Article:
Raging Horse does an excellent job of pointing out who NBC should have invited for their corporate education reform-slanted Education Nation propaganda-fest this year.
Alas, NBC isn't much interested in having anybody on that stage who won't carry water for the corporate education reform agenda, so they only invited deformers like Michael Bloomberg, Jeb Bush, Joel Klein, Michelle Rhee, et al. to this year's Education Nation.
Even Diane Ravitch was only invited to sit in the audience, an outrageous insult to not only Ravitch but to every teacher in this country who has been slammed and smeared by corporate reforms like Klein, Rhee, et al.
But of all the corporate education reform-friendly guests NBC did invite, I find Goldman Sachs CEO Lloyd Blankfein the most outrageous.
You see, Goldman Sachs, in addition to being the most evil corporate entity on the planet, owns 41% of the parent company of the notorious for-profit swindle college, the Art Institutes.
Bloomberg News published a devastating expose of the Art Institutes and Goldman Sachs back in 2010 that found degrees from the Art Institutes essentially worthless, debt levels incurred by students at the schools extremely high.
They use the story of Carrianne Howard, a young woman who graduated from the Art Institute of Fort Lauderdale and now makes her living as a stripper, to show just what a scam the school is (that's Howard pictured above, with her Art Institute diploma):
Carrianne Howard dreamed of designing video games, so she enrolled in a program at the Art Institute of Fort Lauderdale, a for-profit college part-owned by Goldman Sachs Group Inc. Her bachelor’s degree in game art and design cost $70,000 in tuition and fees. After she graduated in December 2007, she found a job that paid $12 an hour recruiting employees for video game companies. She lost that job a year later when her department was shuttered.
These days, Howard, 26, makes her living in a way that doesn’t require a college diploma: by stripping at the Lido Cabaret, a topless club in Cocoa Beach, Florida. “I didn’t know what else to do,” she says. “I’ve got a worthless degree. It’s like I didn’t attend school at all.”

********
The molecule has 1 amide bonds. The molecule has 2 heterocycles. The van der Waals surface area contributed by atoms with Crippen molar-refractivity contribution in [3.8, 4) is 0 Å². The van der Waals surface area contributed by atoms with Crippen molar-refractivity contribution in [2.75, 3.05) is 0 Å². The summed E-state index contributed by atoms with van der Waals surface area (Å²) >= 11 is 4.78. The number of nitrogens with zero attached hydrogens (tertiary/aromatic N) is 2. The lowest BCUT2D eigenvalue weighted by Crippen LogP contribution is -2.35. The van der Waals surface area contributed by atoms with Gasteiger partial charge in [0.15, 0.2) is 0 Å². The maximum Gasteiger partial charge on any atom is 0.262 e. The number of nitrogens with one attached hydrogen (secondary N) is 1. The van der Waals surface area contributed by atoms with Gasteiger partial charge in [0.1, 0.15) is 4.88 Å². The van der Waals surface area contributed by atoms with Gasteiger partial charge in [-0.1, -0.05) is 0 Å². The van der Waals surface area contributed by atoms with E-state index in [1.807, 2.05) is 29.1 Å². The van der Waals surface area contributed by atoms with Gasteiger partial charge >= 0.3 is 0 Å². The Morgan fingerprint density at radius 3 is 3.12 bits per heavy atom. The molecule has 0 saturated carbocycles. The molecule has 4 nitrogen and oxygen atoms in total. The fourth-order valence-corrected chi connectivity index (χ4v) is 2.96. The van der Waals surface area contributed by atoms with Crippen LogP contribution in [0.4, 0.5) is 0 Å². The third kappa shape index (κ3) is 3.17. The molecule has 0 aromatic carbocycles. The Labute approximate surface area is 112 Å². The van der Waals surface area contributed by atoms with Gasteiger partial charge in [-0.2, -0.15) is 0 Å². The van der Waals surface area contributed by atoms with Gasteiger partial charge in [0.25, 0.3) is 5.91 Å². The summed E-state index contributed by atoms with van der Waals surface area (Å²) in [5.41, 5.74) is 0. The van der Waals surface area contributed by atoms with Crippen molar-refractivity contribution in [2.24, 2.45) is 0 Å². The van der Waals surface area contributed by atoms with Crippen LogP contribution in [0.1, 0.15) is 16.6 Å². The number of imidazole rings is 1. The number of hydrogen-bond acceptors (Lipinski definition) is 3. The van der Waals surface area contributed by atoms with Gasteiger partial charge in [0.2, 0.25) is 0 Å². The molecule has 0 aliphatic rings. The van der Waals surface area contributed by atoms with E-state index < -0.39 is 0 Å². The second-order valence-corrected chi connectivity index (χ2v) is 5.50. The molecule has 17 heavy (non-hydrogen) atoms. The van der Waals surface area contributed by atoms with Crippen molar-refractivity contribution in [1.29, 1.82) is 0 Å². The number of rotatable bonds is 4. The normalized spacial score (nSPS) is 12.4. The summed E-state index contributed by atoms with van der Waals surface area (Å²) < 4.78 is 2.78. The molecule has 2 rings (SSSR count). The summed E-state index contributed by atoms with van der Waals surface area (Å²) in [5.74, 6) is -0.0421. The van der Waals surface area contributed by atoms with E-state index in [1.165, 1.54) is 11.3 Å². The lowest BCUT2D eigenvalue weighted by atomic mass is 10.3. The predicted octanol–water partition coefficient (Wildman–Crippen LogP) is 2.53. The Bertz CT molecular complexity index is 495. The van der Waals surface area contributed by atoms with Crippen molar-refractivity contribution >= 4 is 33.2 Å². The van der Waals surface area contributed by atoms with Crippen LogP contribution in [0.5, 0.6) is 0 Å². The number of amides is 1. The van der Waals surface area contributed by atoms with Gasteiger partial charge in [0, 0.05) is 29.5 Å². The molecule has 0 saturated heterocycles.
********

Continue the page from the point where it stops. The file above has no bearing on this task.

Carrianne Howard, the Florida student, didn’t borrow for her education. Instead her parents paid roughly $70,000 in tuition bills. Her mother, an airline data analyst, and her father, a computer engineer, sold their California home and moved to Virginia after her father lost his job and her mother retired. They used money from the sale to pay for tuition, and her parents are now struggling financially, Howard and her mother say.
Howard grew up in Valencia, California, a suburb of Los Angeles, and became drawn to video gaming during high school. One afternoon in 2004, an Art Institute ad popped up on her PC.
“I was as excited as can be,” she says. “I thought it was a dream come true.”
She and her mother toured the Fort Lauderdale campus, a bright, modern three-story building flanked by reflecting pools and palm trees. Her tour guide “just made it sound really exciting and a lot of fun, like I was going to make hundreds of thousands of dollars,” Howard says.
EDMC schools train representatives to make “no promise, implication, or guarantee” about employment, Muller says.